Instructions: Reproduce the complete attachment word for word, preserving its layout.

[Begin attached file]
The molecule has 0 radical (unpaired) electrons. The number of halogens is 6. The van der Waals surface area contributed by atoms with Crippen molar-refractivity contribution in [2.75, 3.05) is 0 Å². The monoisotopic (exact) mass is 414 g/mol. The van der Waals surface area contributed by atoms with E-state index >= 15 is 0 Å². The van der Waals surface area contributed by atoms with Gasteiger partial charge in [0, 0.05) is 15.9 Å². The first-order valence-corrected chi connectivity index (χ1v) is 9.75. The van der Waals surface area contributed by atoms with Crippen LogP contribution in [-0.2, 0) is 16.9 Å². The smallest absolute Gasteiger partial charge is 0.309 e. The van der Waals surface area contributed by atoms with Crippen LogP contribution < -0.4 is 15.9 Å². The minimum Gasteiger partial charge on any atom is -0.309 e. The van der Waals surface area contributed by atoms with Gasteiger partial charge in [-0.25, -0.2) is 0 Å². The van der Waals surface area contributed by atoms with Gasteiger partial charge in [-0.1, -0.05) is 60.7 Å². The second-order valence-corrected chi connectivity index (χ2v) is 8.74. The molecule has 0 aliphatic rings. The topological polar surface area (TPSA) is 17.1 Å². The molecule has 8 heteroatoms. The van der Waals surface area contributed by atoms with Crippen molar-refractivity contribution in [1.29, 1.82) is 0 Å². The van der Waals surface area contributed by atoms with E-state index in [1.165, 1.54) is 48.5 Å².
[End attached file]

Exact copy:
The molecule has 0 radical (unpaired) electrons. The number of halogens is 6. The van der Waals surface area contributed by atoms with Crippen molar-refractivity contribution in [2.75, 3.05) is 0 Å². The monoisotopic (exact) mass is 414 g/mol. The van der Waals surface area contributed by atoms with E-state index >= 15 is 0 Å². The van der Waals surface area contributed by atoms with Gasteiger partial charge in [0, 0.05) is 15.9 Å². The first-order valence-corrected chi connectivity index (χ1v) is 9.75. The van der Waals surface area contributed by atoms with Crippen LogP contribution in [-0.2, 0) is 16.9 Å². The smallest absolute Gasteiger partial charge is 0.309 e. The van der Waals surface area contributed by atoms with Crippen LogP contribution < -0.4 is 15.9 Å². The minimum Gasteiger partial charge on any atom is -0.309 e. The van der Waals surface area contributed by atoms with Gasteiger partial charge in [-0.25, -0.2) is 0 Å². The van der Waals surface area contributed by atoms with Gasteiger partial charge in [-0.1, -0.05) is 60.7 Å². The second-order valence-corrected chi connectivity index (χ2v) is 8.74. The molecule has 0 aliphatic rings. The topological polar surface area (TPSA) is 17.1 Å². The molecule has 8 heteroatoms. The van der Waals surface area contributed by atoms with Crippen molar-refractivity contribution in [1.29, 1.82) is 0 Å². The van der Waals surface area contributed by atoms with E-state index in [1.165, 1.54) is 48.5 Å².